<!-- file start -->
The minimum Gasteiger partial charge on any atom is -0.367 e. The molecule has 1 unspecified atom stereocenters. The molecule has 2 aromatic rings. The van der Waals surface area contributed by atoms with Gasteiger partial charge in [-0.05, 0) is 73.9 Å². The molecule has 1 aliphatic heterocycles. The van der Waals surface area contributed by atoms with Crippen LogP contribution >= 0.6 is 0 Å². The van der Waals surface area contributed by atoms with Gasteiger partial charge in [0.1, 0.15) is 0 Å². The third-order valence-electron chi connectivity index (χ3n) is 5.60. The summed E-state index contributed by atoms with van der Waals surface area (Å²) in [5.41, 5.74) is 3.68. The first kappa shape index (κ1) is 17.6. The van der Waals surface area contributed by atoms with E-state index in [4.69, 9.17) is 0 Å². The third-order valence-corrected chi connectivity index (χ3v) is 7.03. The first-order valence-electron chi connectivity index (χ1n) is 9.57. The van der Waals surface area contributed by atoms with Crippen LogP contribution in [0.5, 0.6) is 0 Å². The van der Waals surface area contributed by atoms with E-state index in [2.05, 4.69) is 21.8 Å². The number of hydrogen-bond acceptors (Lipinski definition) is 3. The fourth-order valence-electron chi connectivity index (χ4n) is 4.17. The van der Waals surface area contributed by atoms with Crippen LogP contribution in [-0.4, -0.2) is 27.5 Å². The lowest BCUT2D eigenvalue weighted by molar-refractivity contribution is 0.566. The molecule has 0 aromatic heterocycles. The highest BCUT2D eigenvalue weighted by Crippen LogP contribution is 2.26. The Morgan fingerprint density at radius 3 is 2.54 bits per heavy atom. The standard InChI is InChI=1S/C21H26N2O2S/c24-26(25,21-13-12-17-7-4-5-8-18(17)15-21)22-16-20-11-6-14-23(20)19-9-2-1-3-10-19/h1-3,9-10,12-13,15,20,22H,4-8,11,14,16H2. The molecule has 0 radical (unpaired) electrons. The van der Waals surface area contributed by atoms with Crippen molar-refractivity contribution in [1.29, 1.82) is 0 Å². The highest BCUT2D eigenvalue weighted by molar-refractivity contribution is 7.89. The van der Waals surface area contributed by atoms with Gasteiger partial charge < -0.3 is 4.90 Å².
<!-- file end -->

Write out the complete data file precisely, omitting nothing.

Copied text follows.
The minimum Gasteiger partial charge on any atom is -0.367 e. The molecule has 1 unspecified atom stereocenters. The molecule has 2 aromatic rings. The van der Waals surface area contributed by atoms with Gasteiger partial charge in [-0.05, 0) is 73.9 Å². The molecule has 1 aliphatic heterocycles. The van der Waals surface area contributed by atoms with Crippen LogP contribution >= 0.6 is 0 Å². The van der Waals surface area contributed by atoms with Gasteiger partial charge in [0.1, 0.15) is 0 Å². The third-order valence-electron chi connectivity index (χ3n) is 5.60. The summed E-state index contributed by atoms with van der Waals surface area (Å²) in [5.41, 5.74) is 3.68. The first kappa shape index (κ1) is 17.6. The van der Waals surface area contributed by atoms with E-state index in [4.69, 9.17) is 0 Å². The third-order valence-corrected chi connectivity index (χ3v) is 7.03. The first-order valence-electron chi connectivity index (χ1n) is 9.57. The van der Waals surface area contributed by atoms with Crippen LogP contribution in [0.5, 0.6) is 0 Å². The van der Waals surface area contributed by atoms with E-state index in [2.05, 4.69) is 21.8 Å². The number of hydrogen-bond acceptors (Lipinski definition) is 3. The fourth-order valence-electron chi connectivity index (χ4n) is 4.17. The van der Waals surface area contributed by atoms with Crippen LogP contribution in [-0.4, -0.2) is 27.5 Å². The lowest BCUT2D eigenvalue weighted by molar-refractivity contribution is 0.566. The molecule has 0 aromatic heterocycles. The highest BCUT2D eigenvalue weighted by Crippen LogP contribution is 2.26. The Morgan fingerprint density at radius 3 is 2.54 bits per heavy atom. The standard InChI is InChI=1S/C21H26N2O2S/c24-26(25,21-13-12-17-7-4-5-8-18(17)15-21)22-16-20-11-6-14-23(20)19-9-2-1-3-10-19/h1-3,9-10,12-13,15,20,22H,4-8,11,14,16H2. The molecule has 0 radical (unpaired) electrons. The van der Waals surface area contributed by atoms with Crippen molar-refractivity contribution in [1.29, 1.82) is 0 Å². The highest BCUT2D eigenvalue weighted by molar-refractivity contribution is 7.89. The van der Waals surface area contributed by atoms with Gasteiger partial charge < -0.3 is 4.90 Å².